Assessing and Improving your Integration’s Quality

Integration quality on Zapier boils down to two main pillars: Health and Depth.

  1. Health - does the integration allow users to set up Zaps and keep them running reliably?
  2. Depth - does the integration have all the functionality to allow users to automate what they want through their Zaps?

We’ll examine the main metrics around integration health and explore what they could be telling us about an integration’s quality level:

  • Errors
  • Zap Activation Rate
  • Bugs
  • Active User Retention

Utilize the various tools and resources available in the developer platform, such as Bugs and Feature Requests, Monitoring, and your integration’s Dashboard to monitor and analyze these metrics and your integration’s health. Let’s dig in!

Errors

Errors can cause pain for users at two vital points:

  1. During the Zap setup process, stopping them from enabling and activating their Zaps
  2. During the Zap’s runtime, once it has been turned on, preventing the Zap from completing all actions successfully

Are all errors “bad”?

We don’t want integrations throwing errors unnecessarily, but not all errors are necessarily bad. It’s perfectly acceptable for your integration to throw errors, as long as they are meaningful in stating the problem and ideally the resolution, and handled correctly. For example, warnings due to user error or duplications are appropriate to throw and not an issue of the integration itself. So, it’s helpful to identify which errors are actual errors of the integration’s functionality.

What we have learned

Spikes in errors should be monitored as leading indicators of problems users are facing within your integration. The more descriptive and thorough error handling your API and integration have in place, the easier it will be for users to resolve their own issues and for Zapier’s support team to assist with debugging.

Best Practices

If you don’t have control to make changes to the API itself, utilize custom error handling to improve your error messages:

  • Elaborate on terse responses with user-friendly messaging.
    • Update “not_authenticated” to “Your API Key is invalid. Please reconnect your account.”
  • Surface specific information to users regarding the field and why it’s producing an error. This empowers users to fix Zap issues independently.
    • Instead of “Provided data is invalid”, return “Contact name is invalid”.
    • Improve “Contact name is invalid” with “Contact name exceeds character limit.”
  • Format the error to include a second, optional argument for a code machines can use to identify the type of error, and last, optional argument of a HTTP status code.
    • throw new z.errors.Error('Contact name exceeds character limit.', 'InvalidData', 400);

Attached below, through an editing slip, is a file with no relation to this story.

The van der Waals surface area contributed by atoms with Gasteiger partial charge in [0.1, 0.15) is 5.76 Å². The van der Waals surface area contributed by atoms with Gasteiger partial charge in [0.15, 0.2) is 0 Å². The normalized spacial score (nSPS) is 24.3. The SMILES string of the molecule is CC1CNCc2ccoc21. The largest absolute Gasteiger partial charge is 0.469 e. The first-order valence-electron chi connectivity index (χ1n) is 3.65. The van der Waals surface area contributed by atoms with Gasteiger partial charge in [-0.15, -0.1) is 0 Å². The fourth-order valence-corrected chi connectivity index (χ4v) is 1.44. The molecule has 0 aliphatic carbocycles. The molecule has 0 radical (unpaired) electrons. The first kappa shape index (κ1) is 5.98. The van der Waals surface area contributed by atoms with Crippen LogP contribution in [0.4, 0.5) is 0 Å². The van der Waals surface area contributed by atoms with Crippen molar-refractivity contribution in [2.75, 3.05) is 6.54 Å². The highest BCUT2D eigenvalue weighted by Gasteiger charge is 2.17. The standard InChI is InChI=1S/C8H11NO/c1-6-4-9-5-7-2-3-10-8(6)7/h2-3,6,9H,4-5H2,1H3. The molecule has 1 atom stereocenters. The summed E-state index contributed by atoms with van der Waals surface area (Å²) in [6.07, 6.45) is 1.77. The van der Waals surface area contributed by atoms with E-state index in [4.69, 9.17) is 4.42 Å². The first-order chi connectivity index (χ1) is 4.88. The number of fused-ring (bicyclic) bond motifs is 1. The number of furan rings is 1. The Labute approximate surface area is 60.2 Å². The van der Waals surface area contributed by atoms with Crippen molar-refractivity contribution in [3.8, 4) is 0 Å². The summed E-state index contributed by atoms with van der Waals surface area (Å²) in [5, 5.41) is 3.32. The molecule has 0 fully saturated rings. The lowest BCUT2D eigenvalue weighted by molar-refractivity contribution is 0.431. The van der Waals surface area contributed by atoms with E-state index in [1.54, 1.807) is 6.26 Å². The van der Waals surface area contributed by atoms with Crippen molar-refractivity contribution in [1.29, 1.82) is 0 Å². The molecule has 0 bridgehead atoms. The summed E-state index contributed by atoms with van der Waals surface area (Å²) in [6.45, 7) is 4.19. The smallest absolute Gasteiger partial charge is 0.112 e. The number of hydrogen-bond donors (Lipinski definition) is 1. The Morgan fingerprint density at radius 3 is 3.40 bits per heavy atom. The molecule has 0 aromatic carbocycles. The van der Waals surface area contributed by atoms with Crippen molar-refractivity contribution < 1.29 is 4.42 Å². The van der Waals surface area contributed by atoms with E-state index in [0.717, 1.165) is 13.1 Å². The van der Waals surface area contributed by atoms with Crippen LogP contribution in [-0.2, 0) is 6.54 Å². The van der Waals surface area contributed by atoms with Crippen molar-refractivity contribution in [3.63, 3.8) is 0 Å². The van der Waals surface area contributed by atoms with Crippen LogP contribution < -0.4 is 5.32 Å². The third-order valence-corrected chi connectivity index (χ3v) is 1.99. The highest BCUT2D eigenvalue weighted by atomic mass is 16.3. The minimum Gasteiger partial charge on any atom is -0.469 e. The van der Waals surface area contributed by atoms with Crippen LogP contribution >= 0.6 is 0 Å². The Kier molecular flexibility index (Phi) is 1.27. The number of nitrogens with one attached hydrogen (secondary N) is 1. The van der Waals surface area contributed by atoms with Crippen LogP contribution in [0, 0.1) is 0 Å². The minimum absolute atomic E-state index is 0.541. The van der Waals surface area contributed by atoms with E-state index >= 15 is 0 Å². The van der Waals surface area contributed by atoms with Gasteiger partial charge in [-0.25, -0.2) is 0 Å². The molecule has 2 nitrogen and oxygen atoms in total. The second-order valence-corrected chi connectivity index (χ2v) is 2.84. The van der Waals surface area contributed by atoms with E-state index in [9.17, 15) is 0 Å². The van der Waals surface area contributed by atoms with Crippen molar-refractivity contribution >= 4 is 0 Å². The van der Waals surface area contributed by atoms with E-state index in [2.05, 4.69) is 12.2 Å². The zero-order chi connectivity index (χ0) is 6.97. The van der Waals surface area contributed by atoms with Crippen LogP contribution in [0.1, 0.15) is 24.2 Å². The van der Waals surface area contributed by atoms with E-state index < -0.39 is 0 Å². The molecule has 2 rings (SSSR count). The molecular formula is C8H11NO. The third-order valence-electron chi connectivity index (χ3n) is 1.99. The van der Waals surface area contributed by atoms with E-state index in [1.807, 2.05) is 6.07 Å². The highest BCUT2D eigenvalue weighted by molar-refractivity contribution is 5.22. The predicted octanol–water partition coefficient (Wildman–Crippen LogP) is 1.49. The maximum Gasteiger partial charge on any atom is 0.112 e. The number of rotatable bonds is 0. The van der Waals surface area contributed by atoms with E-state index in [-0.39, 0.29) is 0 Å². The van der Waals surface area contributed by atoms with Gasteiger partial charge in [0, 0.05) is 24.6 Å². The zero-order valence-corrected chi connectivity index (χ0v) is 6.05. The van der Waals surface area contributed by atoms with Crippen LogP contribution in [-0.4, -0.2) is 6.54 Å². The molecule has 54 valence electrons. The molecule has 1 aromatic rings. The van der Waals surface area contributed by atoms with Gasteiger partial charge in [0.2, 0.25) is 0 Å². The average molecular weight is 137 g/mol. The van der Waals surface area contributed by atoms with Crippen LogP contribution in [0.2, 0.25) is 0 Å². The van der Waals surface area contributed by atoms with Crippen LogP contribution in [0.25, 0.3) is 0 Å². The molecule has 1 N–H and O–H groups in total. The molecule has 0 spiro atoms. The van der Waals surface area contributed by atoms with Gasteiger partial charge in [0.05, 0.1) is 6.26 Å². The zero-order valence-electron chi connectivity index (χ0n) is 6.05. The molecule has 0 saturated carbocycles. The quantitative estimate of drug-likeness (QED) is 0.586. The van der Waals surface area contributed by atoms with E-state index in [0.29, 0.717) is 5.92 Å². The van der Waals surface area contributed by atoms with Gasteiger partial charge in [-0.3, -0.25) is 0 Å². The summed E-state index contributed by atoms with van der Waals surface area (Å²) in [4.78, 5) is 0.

Zap Activation Rates

What is Zap Activation Rate?

Consider all of the Zaps users try to create with a trigger, action, or search from your integration. Then look at the percentage of those Zaps that actually activated within 24 hours of creation, meaning the Zap ran at least one successful task. That’s the Zap Activation Rate.

Does low activation mean something is broken?

Not necessarily. Maybe the user started to make a Zap, put the kettle on, forgot about what they were doing and didn’t bother ever coming back to finish what they started.

It can also highlight that certain triggers or actions are proving challenging to set up in a Zap or are erroring when run. Perhaps your trigger sample doesn’t return custom fields the user is looking to map in the Zap or the user gets confused by unclear input fields while setting up their action; these are two of many reasons why users abandon Zap setup.

What we have learned

Zap Activation Rates at the individual trigger and action level are a great leading indicator of performance and usability. Don’t forget about the authentication step in your integration too! If users can’t authenticate or get their Zaps enabled and activated, they stand little chance of ongoing success.

Best Practices

Give users the best chance to successfully activate their Zaps by making the integration as familiar and easy-to-use as possible:

  • Follow our Integration Review Guidelines which provide detailed user experience best practices for building your integration.
  • Create Zap Templates for popular use cases to simplify the setup process and decrease room for user error.
  • Head to the Zap Editor to create and test Zaps using your own integration. This gives you firsthand experience on how users interact with the integration.
  • Keep your platform and Zapier integration parallel to maintain a consistent experience for mutual users.